Sunday, 24 February 2013

Y: The Last Man

On July 17th 2002 every creature with a Y chromosome died out, leaving womankind and their counterparts in the animal kingdom (or queendom) to inherit the Earth. All that is except for Yorick Brown, an escapologist with a degree in English Literature, and the helper monkey he’s volunteered to train, Ampersand.

As concepts go it’s a good one. Writer Brian K Vaughan does a great job of bringing to life a believable post-male world. The women left behind show a pleasingly large variety of emotions, meaning that even bit part characters feel genuine, as though they’ve survived something truly life-changing. Which, within the reality of this series, they certainly have.

Government and religion are two of the biggest background themes of the book. The US government is shown the most vividly, which is understandable given that the majority of the series’ main characters are American. Tantalising hints are dropped as to how the women are coping with reforming their government, with a larger world and problems always being on the verge of being shown. It’s the right approach: too much information would undoubtedly be boring.

Later in the series we discover what became of countries like France, Germany, Australia and Britain, and the nation of Israel’s story is fleshed out considerably. What could be considered the central antagonist of the series is the highest ranking military officer left in Israel, her discovery of Yorick’s existence and subsequent pursuit of him being one of the lengthier stories of the book.

We learn the fate of the male-dominated Catholic Church and witness the rise of the Daughters of the Amazon, a religion based on the belief that the Earth wiped out men to allow women to take their rightful place as rulers of the planet. The Daughters sound like a far-fetched comic book idea, but they’re handled in a realistic fashion that makes you think that if this wildly outlandish situation did come to pass something not entirely dissimilar could happen.

The questions of how Yorick and Ampersand survived the plague, as well as its cause, are both handled well. Which is good really, because they’re essentially the driving force of the book. Had they been bungled it’s likely the series would be nowhere near as enjoyable as it is. Several theories are introduced to us for what caused the “gendercide”: Mother Earth turning on man, the removal of a magical amulet from Jordan, an attempt by the US government to stem the growing population of China that sent wrong, a random plague that’s somehow skipped all the women, and even the banning of women from the theatre are all ideas floated at various points. The final reveal is satisfying and doesn’t break the internal logic built up within the series.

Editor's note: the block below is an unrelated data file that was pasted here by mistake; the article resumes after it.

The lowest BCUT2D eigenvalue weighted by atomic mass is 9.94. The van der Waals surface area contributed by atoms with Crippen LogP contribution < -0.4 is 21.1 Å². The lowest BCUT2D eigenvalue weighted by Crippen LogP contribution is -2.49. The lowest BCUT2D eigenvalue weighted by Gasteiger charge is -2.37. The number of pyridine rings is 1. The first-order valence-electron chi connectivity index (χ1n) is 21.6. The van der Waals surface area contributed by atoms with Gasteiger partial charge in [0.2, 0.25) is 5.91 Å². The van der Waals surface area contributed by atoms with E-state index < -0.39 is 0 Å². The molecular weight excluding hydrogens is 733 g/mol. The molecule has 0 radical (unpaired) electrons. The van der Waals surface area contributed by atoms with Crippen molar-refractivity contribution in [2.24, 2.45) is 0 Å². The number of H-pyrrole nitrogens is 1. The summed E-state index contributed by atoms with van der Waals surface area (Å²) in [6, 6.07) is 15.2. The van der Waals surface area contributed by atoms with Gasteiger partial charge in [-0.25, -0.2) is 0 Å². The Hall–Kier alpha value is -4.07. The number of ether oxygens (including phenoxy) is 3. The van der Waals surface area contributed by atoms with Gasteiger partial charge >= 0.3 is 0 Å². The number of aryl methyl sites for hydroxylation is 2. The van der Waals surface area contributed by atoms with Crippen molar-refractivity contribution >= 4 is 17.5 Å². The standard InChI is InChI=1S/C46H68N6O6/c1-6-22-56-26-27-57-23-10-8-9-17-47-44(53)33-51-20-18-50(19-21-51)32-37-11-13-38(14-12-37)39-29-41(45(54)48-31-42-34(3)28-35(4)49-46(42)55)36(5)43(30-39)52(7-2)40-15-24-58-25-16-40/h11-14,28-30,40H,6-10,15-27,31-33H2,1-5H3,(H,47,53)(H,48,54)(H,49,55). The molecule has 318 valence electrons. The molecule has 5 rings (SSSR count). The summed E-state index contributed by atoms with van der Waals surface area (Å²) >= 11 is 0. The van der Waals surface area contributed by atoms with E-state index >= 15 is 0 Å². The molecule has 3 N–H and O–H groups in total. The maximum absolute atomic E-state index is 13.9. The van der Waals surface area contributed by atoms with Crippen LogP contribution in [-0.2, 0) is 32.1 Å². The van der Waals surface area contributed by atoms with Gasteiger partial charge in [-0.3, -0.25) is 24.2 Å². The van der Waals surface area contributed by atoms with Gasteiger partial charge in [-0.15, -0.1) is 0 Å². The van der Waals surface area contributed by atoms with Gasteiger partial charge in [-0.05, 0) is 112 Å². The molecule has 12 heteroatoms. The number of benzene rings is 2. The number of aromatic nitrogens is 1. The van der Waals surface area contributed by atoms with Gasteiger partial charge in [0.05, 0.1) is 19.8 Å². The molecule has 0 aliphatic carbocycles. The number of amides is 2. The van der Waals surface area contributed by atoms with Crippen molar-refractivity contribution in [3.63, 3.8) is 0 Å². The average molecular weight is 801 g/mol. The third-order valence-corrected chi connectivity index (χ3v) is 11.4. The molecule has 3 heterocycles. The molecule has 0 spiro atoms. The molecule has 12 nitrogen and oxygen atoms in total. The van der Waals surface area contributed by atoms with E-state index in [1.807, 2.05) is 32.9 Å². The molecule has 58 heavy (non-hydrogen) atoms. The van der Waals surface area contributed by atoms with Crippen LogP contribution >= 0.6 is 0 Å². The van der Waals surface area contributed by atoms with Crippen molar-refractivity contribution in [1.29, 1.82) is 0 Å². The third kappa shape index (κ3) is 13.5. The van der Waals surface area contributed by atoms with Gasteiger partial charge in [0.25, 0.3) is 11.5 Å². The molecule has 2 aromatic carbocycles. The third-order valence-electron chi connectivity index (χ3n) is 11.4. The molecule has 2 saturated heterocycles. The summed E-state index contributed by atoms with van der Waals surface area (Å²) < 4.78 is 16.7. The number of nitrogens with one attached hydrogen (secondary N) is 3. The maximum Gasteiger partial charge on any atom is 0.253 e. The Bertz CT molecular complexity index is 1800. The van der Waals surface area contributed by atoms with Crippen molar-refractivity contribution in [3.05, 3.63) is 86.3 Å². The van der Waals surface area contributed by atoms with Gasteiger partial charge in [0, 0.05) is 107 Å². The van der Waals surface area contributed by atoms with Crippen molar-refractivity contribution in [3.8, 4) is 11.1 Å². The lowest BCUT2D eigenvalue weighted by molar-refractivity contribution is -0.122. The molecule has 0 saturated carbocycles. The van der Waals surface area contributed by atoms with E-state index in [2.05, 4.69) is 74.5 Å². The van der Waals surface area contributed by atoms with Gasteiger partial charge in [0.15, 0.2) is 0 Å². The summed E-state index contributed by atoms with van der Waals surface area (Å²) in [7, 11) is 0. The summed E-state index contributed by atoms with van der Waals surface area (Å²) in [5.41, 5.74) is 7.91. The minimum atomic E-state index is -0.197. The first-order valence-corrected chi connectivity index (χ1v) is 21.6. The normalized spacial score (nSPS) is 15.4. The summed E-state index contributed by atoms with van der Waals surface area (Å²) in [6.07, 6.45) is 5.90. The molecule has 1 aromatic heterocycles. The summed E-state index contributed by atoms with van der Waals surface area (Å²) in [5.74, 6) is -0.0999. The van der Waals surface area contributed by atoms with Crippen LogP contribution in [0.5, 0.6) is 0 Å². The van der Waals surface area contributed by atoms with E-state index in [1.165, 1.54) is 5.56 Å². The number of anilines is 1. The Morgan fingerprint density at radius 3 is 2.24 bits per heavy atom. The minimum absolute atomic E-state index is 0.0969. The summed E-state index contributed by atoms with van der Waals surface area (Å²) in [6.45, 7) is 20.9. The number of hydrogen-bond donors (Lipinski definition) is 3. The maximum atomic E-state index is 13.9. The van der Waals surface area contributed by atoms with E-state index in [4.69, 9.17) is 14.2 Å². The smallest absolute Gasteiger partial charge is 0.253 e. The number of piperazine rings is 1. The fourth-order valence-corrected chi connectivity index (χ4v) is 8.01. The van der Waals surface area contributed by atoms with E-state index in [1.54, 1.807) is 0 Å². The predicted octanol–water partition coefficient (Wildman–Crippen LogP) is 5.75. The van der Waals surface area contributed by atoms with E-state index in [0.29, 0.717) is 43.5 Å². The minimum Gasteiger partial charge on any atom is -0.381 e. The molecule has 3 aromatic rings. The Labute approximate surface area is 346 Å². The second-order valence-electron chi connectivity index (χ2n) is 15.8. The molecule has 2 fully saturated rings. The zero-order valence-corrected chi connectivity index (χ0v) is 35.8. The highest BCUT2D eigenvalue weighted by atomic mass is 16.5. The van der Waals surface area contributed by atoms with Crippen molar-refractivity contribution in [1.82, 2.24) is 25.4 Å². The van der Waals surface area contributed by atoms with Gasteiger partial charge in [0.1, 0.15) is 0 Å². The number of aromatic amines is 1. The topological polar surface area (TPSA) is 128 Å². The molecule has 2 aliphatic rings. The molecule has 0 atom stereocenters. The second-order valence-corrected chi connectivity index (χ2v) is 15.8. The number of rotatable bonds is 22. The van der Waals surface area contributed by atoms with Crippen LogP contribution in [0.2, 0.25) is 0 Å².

Yorick’s survival technique is revealed halfway through the book’s run and coincides with a subtle change in tone. The first half of Y details the last man’s journey across America with cloning expert Dr Allison Mann, who hopes to resurrect mankind with Yorick’s DNA, and 355, a government agent tasked with protecting Yorick by what remains of the government. It’s a journey that takes three years, with the last three of the book seeing the gang travelling the globe with greater freedom and the pasts of the characters being filled in.

The motivations of the characters are decidedly small scale. Yorick wants to be reunited with girlfriend Beth. Agent 355 wants to finish missions tasked to her before quietly retiring. And Dr Mann wants to finish her research and help bring humanity back from the brink of extinction… okay that one’s not exactly small in scale. These clear motivations ensure the characters feel real.

Pia Guerra’s art is a big positive for the book. She instils Yorick’s face and body language with warmth and personality, making him a likeable lead character. Her real strength is the variety of women she can draw. Without the ability to flesh out crowd scenes with moustaches and beards many artists would have given us pages of people that look more or less the same. Guerra avoids this with a seemingly infinite cast of faces to plug into the background. All the regulars are instantly recognisable and her handling of emotions is pitched perfectly. More superficially her work puts me in mind of Steve Dillon, although she deals with action sequences far better than he does.

Y: The Last Man is an inventive book with a sense of humour and a perfect pace. Mysteries are solved at just the right pace, strung out just long enough to hold interest without becoming tedious or annoying. It’s got a satisfying ending too. How many comic books can boast all that?

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